Wild Bill Hickok’s gravesite is a major tourist attraction that brings hundreds to Mount Moriah Cemetery in Deadwood, South Dakota © Karen Rubin/goingplacesfarandnear.com

According to the guide, James Butler Hickok was murdered in Deadwood on August 2, 1876. He came, along with so many others, to the Deadwood gold camp in search of adventure and fortune. But his true passion was gambling. While playing a game of cards, he was shot in the back of the head by Jack McCall. “Wild Bill’s colorful life included service as a marshal, an Army scout and other tasks which called for a fast gun and no aversion to bloodshed.” (Later, you can see the re-creation of the arrest of Jack McCall, and then a re-creation of the hastily convened miners’ court, by the Deadwood Alive troop.)

Martha “Calamity Jane” Canary (1850-1903) also had a colorful life, which she largely created and which may or may not be true. “She worked on a bull train, performed in Buffalo Bill’s Wild West show and was a prostitute.” She claimed to have been Wild Bill Hickok’s sweetheart (and even that they were married and had a daughter). Her grave marker calls her Martha Jane Burke because she married Clinton Burke after Hickok’s death. She is known for acts of charity and willingness to nurse the sick. In 1903, Calamity Jane died in the Terry mining camp, her dying wish, “Bury me beside Wild Bill” was carried out.

Calamity Jane’s grave at Mount Moriah Cemetery, Deadwood, South Dakota © Karen Rubin/goingplacesfarandnear.com

The cemetery was established in1878 and actively used until 1949. There are some 3,627 people buried here including a children’s section with 350 who died in of scarlet fever and diphtheria epidemic 1878-1880; a Civil War section, a Jewish section (surprisingly large) and a Chinese section (there is even a Chinese altar and ceremonial oven), and several notable and colorful characters who are described in the guide with directions to their gravesites.

I am struck by the wrought iron gates at the entrance which have symbols representing the Independent Order of Odd Fellows, Freemasonry and the Star of David. Indeed the name Mt. Moriah was chosen for its religious affiliation with both the Christian Bible and the Jewish Torah (Mount Moriah is located within Jerusalem, the site of Solomon’s temple.)

It takes about an hour to visit. ($2/entrance, 108 Sherman St., Deadwood 57732, 605-578-2082, www.cityofdeadwood.com).

Deadwood, it turns out, was named for the dead timber on the surrounding hills, not for its shoot-outs. The discovery of gold in the Black Hills brought thousands of new people to the area. 

I get back down to the historic Main Street in plenty of time for the 6 pm “Main Street Shootout”, featuring a fantastic Calamity Jane character.

“Calamity Jane” cavorts with tourists on Deadwood’s Main Street before the shootout © Karen Rubin/goingplacesfarandnear.com

There are free shows throughout the day on Historic Main Street (reminiscent of a theme park’s re-creation of a Wild West town): Deadwood’s True Tales; a 2 pm Main Street shootout; a Rootin’Tootin’ Card Game for kids and old-thyme musical show; Dr. Stan Dupt’s Travelin’ Medicine Show; 4 pm Main Street shootout; 4:30 Old Thym Hoe Down; 5:45 Deadwood’s True Tales on the steps of the historic Franklin Hotel.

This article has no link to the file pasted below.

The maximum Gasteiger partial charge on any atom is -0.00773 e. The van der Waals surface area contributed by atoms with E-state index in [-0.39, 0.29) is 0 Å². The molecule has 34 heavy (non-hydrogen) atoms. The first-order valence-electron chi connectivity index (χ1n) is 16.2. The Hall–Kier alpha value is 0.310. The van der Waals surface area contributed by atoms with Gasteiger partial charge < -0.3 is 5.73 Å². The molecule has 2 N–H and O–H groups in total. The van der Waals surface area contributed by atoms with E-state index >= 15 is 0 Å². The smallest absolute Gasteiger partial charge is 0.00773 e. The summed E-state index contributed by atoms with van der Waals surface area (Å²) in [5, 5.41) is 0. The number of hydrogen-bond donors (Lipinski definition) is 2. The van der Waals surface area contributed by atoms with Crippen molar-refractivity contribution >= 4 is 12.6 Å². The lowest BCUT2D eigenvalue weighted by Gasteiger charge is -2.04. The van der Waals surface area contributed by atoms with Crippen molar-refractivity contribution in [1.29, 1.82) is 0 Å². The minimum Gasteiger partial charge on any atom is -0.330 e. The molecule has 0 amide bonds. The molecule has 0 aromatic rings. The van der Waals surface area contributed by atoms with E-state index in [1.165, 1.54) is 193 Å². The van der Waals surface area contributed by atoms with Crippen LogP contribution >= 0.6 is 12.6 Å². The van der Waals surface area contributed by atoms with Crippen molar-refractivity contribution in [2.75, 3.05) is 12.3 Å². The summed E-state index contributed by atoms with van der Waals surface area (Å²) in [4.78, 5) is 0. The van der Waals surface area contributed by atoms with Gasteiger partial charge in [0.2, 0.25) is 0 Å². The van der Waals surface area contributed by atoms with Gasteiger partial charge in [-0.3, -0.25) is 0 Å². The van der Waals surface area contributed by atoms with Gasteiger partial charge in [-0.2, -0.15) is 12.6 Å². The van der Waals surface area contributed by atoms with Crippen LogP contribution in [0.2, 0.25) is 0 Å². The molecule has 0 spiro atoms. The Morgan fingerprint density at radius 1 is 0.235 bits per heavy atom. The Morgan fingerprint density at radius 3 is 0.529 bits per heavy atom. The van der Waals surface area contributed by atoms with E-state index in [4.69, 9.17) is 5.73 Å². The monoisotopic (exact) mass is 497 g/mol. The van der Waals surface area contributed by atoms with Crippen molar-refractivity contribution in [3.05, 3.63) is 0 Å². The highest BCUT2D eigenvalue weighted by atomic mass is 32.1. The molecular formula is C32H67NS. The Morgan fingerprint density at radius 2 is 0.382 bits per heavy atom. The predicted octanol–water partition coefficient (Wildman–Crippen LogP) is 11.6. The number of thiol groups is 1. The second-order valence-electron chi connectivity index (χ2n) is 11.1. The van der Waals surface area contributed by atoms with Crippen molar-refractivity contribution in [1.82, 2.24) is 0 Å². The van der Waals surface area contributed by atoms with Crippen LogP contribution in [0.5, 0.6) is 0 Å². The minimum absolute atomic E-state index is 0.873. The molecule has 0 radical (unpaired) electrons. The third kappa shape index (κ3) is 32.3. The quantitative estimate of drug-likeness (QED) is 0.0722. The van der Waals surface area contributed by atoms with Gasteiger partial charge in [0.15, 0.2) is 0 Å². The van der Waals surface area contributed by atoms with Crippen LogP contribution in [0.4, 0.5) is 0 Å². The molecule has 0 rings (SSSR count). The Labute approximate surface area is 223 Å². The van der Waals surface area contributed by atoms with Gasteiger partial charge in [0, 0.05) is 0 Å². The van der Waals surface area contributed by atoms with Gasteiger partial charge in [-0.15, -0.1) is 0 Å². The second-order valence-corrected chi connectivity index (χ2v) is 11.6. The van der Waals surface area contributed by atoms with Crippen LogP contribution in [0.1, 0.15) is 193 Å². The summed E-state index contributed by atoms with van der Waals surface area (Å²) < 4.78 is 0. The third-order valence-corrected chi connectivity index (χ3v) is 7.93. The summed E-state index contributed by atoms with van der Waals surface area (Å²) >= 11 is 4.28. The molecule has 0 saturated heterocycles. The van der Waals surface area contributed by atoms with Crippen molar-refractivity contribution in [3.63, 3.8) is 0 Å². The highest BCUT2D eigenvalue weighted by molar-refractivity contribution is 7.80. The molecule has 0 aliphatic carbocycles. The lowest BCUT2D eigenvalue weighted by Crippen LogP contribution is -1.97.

Getting ready for the shoot out on Main Street, Deadwood, South Dakota © Karen Rubin/goingplacesfarandnear.com

After the 6 pm shootout, I check out the shops and grab a burger with another couple from our bike tour who I meet up with on the street, and come back for the 7:30 pm “Capture of Jack McCall” outside Saloon 10 (there is the “original Saloon 10 where Wild Bill was actually shot).

From there, we all march up the street to the Masonic Temple for the 8 pm “Trial of Jack McCall”.

The Trial of Jack McCall has been performed regularly since 1925, one of the longest running plays in the nation but each night in Deadwood with new twists because of audience participation. © Karen Rubin/goingplacesfarandnear.com

“The Trial of Jack McCall” has been performed steadily, I am astonished to learn since 1925, making it one of the nation’s longest running plays. It began as an annual presentation during Statehood Days. The script is based on news accounts of the actual trial which took place in the mining camp of Deadwood after Jack McCall murdered James Butler “Wild Bill” Hickok. Wild Bill was playing poker in Nuttal and Mann’s Saloon No. 10 and was shot in the back of the head while holding Aces and Eights, forever known as the “Dead Man’s Hand”. (People leave the cards at his grave.). Though based on fact, it is done with great humor (if a murder trial can be fun). “It has to be accurate,” any “Cookie” Mosher who plays John Swift, Clerk of the Courts and Executive Director of Deadwood Alive, tells me because Deadwood Alive, a nonprofit, is supported in part by Historical Preservation Society. (It reminds me of the “Cry Innocent,” recreation of a Salem Witch Trial, in Salem, Massachusetts).

They even recreate the edition of the Black Hills Pioneer which reported the story of Hickok’s murder, on August 3, 1876. “A dastardly murder was committed in Deadwood gulch yesterday afternoon. The fiendish murderer who shot him in the back is in jail. The dead man is Wild Bill Hickok, whose prowess with the pistols is known far and wide. Single-handed, he captured robbers and trouble makers in the south, at Dodge city, Abilene and Hays, Kansas, in Nebraska, in all the south. Men feared him, feared his quickness on the draw, the deadly and accurate aim which send more than one roustabout sprawling.

“But on this terrible, bloodstained afternoon in the wild gold camp of the Black Hills, Wild Bill never had a chance.”

A jury of “minors” at “The Trial of Jack McCall” © Karen Rubin/goingplacesfarandnear.com